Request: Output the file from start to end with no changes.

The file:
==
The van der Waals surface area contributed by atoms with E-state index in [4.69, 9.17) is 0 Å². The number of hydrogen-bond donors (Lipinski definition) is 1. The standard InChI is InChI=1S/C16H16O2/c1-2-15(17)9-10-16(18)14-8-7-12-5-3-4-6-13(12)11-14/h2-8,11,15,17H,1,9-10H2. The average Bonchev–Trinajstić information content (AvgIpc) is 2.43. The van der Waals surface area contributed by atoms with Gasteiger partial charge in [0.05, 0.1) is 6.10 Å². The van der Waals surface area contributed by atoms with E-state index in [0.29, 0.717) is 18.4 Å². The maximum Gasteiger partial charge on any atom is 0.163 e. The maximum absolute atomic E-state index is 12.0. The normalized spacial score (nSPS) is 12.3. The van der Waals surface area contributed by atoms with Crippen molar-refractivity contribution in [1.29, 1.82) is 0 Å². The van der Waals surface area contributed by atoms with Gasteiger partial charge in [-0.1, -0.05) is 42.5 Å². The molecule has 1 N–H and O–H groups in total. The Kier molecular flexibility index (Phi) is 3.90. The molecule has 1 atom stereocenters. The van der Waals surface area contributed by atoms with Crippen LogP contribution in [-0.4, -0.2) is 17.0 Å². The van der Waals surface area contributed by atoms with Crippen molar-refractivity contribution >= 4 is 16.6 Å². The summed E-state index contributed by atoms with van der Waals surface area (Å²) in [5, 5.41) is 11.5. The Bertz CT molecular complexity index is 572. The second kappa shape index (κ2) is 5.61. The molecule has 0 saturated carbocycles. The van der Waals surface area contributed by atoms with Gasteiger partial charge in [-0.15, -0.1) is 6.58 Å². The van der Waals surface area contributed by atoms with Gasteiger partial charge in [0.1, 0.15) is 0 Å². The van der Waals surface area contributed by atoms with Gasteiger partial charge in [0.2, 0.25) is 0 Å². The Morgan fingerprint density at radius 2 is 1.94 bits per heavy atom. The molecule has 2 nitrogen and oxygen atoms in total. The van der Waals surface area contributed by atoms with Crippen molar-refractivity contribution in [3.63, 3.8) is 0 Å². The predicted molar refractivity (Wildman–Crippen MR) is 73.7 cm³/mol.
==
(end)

The van der Waals surface area contributed by atoms with E-state index in [4.69, 9.17) is 0 Å². The number of hydrogen-bond donors (Lipinski definition) is 1. The standard InChI is InChI=1S/C16H16O2/c1-2-15(17)9-10-16(18)14-8-7-12-5-3-4-6-13(12)11-14/h2-8,11,15,17H,1,9-10H2. The average Bonchev–Trinajstić information content (AvgIpc) is 2.43. The van der Waals surface area contributed by atoms with Gasteiger partial charge in [0.05, 0.1) is 6.10 Å². The van der Waals surface area contributed by atoms with E-state index in [0.29, 0.717) is 18.4 Å². The maximum Gasteiger partial charge on any atom is 0.163 e. The maximum absolute atomic E-state index is 12.0. The normalized spacial score (nSPS) is 12.3. The van der Waals surface area contributed by atoms with Crippen molar-refractivity contribution in [1.29, 1.82) is 0 Å². The van der Waals surface area contributed by atoms with Gasteiger partial charge in [-0.1, -0.05) is 42.5 Å². The molecule has 1 N–H and O–H groups in total. The Kier molecular flexibility index (Phi) is 3.90. The molecule has 1 atom stereocenters. The van der Waals surface area contributed by atoms with Crippen LogP contribution in [-0.4, -0.2) is 17.0 Å². The van der Waals surface area contributed by atoms with Crippen molar-refractivity contribution >= 4 is 16.6 Å². The summed E-state index contributed by atoms with van der Waals surface area (Å²) in [5, 5.41) is 11.5. The Bertz CT molecular complexity index is 572. The second kappa shape index (κ2) is 5.61. The molecule has 0 saturated carbocycles. The van der Waals surface area contributed by atoms with Gasteiger partial charge in [-0.15, -0.1) is 6.58 Å². The van der Waals surface area contributed by atoms with Gasteiger partial charge in [0.1, 0.15) is 0 Å². The van der Waals surface area contributed by atoms with Gasteiger partial charge in [0.2, 0.25) is 0 Å². The Morgan fingerprint density at radius 2 is 1.94 bits per heavy atom. The molecule has 2 nitrogen and oxygen atoms in total. The van der Waals surface area contributed by atoms with Crippen molar-refractivity contribution in [3.63, 3.8) is 0 Å². The predicted molar refractivity (Wildman–Crippen MR) is 73.7 cm³/mol.